AILSA CHANG, HOST:
The American job market shows no sign of slowing; if anything, it's picking up steam. U.S. employers added a whopping 266,000 jobs last month. That is the biggest jump since the beginning of the year. The jobs report was an early Christmas gift for Wall Street, where stock indexes jumped sharply. The Dow Jones Industrial Average rose more than 330 points. NPR's Scott Horsley reports.
SCOTT HORSLEY, BYLINE: The U.S. economy has now been adding jobs for a record 110 months in a row. At this point, it would not be surprising to see some drop-off in hiring, but that's not what the Labor Department found in November.
TOM PHILIPSON: That's a tremendous report.
HORSLEY: White House economist Tom Philipson notes job gains for the two previous months were also revised up by a total of 41,000. Since September, American employers have created an average of 205,000 jobs every month. Philipson says that's a marked increase from earlier this year.
PHILIPSON: It's really picking up relative to what we've seen so far this year. So obviously, it's something we're very happy about.
HORSLEY: The vast majority of November's jobs gains were in service industries, such as health care and restaurants. Economist Nick Bunker of the Indeed Hiring Lab says these are businesses that tend to be insulated from global shocks, like the president's trade war.
NICK BUNKER: Their customers are here in the U.S., and the U.S. consumer is still strong, and that's feeding into steady and stable employment growth for those industries.
HORSLEY: Manufacturers, on the other hand, are not so immune to global forces. Other surveys have shown manufacturing to be slumping in recent months.
BUNKER: These are industries that are more exposed to the global economy, which has slowed down considerably this year.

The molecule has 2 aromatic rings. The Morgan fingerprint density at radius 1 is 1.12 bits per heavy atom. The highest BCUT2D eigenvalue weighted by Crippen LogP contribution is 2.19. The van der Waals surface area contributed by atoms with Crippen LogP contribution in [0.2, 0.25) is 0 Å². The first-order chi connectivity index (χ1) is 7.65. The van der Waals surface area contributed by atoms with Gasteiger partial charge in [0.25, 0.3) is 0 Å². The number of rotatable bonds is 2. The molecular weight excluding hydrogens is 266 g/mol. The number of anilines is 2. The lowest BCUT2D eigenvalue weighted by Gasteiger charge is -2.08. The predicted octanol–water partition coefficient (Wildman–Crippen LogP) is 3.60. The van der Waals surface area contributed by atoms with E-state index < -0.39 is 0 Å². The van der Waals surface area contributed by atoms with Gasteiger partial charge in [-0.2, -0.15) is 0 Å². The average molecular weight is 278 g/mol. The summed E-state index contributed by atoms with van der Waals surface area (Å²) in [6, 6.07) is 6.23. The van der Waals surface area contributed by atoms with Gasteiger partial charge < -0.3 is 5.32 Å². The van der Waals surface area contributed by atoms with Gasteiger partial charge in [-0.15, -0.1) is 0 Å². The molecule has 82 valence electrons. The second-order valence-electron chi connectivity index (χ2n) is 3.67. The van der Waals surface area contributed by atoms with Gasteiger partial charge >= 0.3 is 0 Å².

HORSLEY: The jobs report showed a jump in manufacturing employment last month, but three-quarters of that was auto workers who'd been temporarily idled the month before by the UAW strike at General Motors. The unemployment rate dropped in November to just 3.5%, matching its lowest level in nearly 50 years. Despite that low unemployment rate, Bunker says wage gains remain fairly modest. Average wages have risen just 3.1% over the last year.
BUNKER: Wage growth definitely continues to be the disappointment of jobs reports.
HORSLEY: Wage growth was somewhat higher earlier in the year, but Philipson says even a 3% pay raise is more than enough to outpace inflation.
PHILIPSON: We are actually seeing stronger real wage growth last year than we've seen before because inflation is ticking down. If you look at the purchasing power of that wage, it has increased the last year because prices have come down.
HORSLEY: What's more, Philipson says, wage growth has been strongest at the bottom of the income ladder.
PHILIPSON: Prior to Trump, workers' wages were growing slower than managers'. Now it's the exact opposite - that the disadvantaged groups are growing faster.
HORSLEY: One factor that may be keeping a lid on wages is the steady flow of new workers entering or reentering the labor force. Bunker says that means the job market may not be quite so tight as the rock-bottom unemployment rate would indicate.
BUNKER: As the labor market has gotten stronger, it's been pulling workers off the sideline. And that's one of the great trends of this recovery, is people, particularly in groups that are historically disadvantaged in the labor market, are getting more opportunities as employers are looking to fill positions, and they're going out and pulling workers in.
HORSLEY: Hundreds of thousands of new workers joined the labor force in October, for example. But last month, that flow of new workers dropped off sharply. That could be just a temporary lull or a sign that, after more than nine years of job gains, the U.S. economy really is nearing full employment.
Scott Horsley, NPR News, Washington.
NPR transcripts are created on a rush deadline by Verb8tm, Inc., an NPR contractor, and produced using a proprietary transcription process developed with NPR. This text may not be in its final form and may be updated or revised in the future. Accuracy and availability may vary. The authoritative record of NPR’s programming is the audio record.